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Looking Forward: The Age of Cryptocurrency in Accounting

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Cryptocurrency (e.g. Bitcoin, Dogecoin) has become a hot-button issue in the financial and technology industries as of late. It is a completely decentralized form of digital cash. Unlike, say, cash that is sent around PayPal, Cash.me, and other money service accounts, you can't physically withdraw a Bitcoin or other form of cryptocurrency.

There's no server or central authority like a mint. Unlike DigiCash and similar failed digital cash movements of the past, cryptocurrency is totally peer-to-peer (to prevent double spending) and not a trust-based system. Each peer in the network has a list of transactions to ensure that each one is valid and not an attempt to double spend. Unlike a transaction that goes wrong with your bank, credit card, PayPal, or other form of cash that has a central authority involved in checking the transactions, if something is off with a cryptocurrency balance then the entire system could come crashing down if the parties involved in the transaction can't reach consensus-- yet this hasn't transpired in spite of there being no central authority.

In an era of sophisticated hackers easily gaining access to hundreds of thousands of peoples' sensitive financial data, people have been looking to alternatives to parking their assets in a bank or using a credit card to make online purchases. They are looking to cryptocurrency for solutions, particularly those with enhanced privacy features such as Dash and Monero. But even without these additional safeguards that both types offer, the "crypto" part comes from math-- not trust-- securing the location of your Bitcoins, Litecoin, Monero, or other cryptocurrency of choice. It is much easier to get into a bank account following a transaction trail or using other PII (personally-identifiable information) than it is to find the addresses of cryptocurrencies.

Cryptocurrency has taken off to the point that "miners" have taken the place of day traders, and there are actual exchange for cryptocurrency just like stock exchanges.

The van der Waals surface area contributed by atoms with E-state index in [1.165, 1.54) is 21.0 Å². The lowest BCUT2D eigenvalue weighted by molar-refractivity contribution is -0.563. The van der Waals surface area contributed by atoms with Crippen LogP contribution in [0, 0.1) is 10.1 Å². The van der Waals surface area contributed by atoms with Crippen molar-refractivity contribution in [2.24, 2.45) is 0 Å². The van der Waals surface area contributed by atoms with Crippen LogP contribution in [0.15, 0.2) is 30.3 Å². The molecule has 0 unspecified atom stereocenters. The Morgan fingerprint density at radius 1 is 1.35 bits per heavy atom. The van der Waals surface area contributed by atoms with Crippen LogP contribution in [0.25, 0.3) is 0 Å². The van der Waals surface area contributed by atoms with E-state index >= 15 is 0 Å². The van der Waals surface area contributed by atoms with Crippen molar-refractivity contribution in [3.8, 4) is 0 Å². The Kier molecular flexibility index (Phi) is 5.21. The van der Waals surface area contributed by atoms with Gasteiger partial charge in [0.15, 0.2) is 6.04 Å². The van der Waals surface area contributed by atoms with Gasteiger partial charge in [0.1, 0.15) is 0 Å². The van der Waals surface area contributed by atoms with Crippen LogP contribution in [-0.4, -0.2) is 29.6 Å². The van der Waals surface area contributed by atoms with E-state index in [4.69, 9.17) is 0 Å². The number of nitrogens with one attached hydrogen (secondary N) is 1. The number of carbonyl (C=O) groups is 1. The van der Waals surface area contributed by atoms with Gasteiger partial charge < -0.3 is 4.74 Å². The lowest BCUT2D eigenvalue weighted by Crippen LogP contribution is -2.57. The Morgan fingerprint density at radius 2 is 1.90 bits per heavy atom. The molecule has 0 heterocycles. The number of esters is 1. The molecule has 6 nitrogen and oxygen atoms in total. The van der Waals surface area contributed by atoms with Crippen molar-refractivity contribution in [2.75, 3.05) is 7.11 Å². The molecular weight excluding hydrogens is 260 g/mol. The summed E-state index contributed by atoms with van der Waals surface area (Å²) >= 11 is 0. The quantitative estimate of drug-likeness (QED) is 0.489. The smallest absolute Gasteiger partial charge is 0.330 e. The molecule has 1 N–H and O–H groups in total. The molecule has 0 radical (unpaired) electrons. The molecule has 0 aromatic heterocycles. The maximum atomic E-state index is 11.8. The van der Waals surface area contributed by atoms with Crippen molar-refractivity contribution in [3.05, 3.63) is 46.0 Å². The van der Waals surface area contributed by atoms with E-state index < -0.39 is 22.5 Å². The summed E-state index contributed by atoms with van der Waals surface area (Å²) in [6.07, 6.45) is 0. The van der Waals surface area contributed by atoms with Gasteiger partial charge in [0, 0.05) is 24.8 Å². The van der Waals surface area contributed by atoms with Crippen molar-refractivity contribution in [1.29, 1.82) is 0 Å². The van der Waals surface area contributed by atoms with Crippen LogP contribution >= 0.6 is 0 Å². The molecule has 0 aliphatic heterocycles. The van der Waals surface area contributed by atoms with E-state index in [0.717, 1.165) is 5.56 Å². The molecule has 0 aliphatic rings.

Two major events recently took place in the cryptocurrency world: both a boom and a crash. Dubbed "The Slippening", the Chinese government is preparing to ban cryptocurrency exchanges after Bitcoin and Ethereum completely free-fell on September 14, 2017. The Shanghai-based BTCC crypto-exchange stated it will suspend trading activities at the end of September and other exchanges began to follow suit, resulting in a $25 billion decline in cryptocurrency value. The price of Bitcoins fell below $3,300, eventually going up to $3,493 post-recovery then back over $3,500 on non-Chinese exchanges. While alarming for the Chinese markets, cryptocurrency is becoming a major going concern for other countries. This could signal further changes and regulations to come in other countries that may be quicker to enact bans, suspensions, or strict regulation of cryptocurrencies.

In response to the The Slippening, cryptocurrency trade volume reached a record high of $11 billion less than a month after the last record high of $10.5 billion on August 19, 2017. As Bitcoin retains the highest market share, it topped the charts at $4.2 billion in trade volume with Ethereum posting $1.9 billion and Litecoin $1.5 billion. The boom resulted in 10 different cryptocurrencies posting over $100 billion in trade volume.

Even in spite of the downturn, these are no trifling amounts of trade volume. In addition to regulatory challenges, there are also other concerns that cryptocurrencies bring to the table.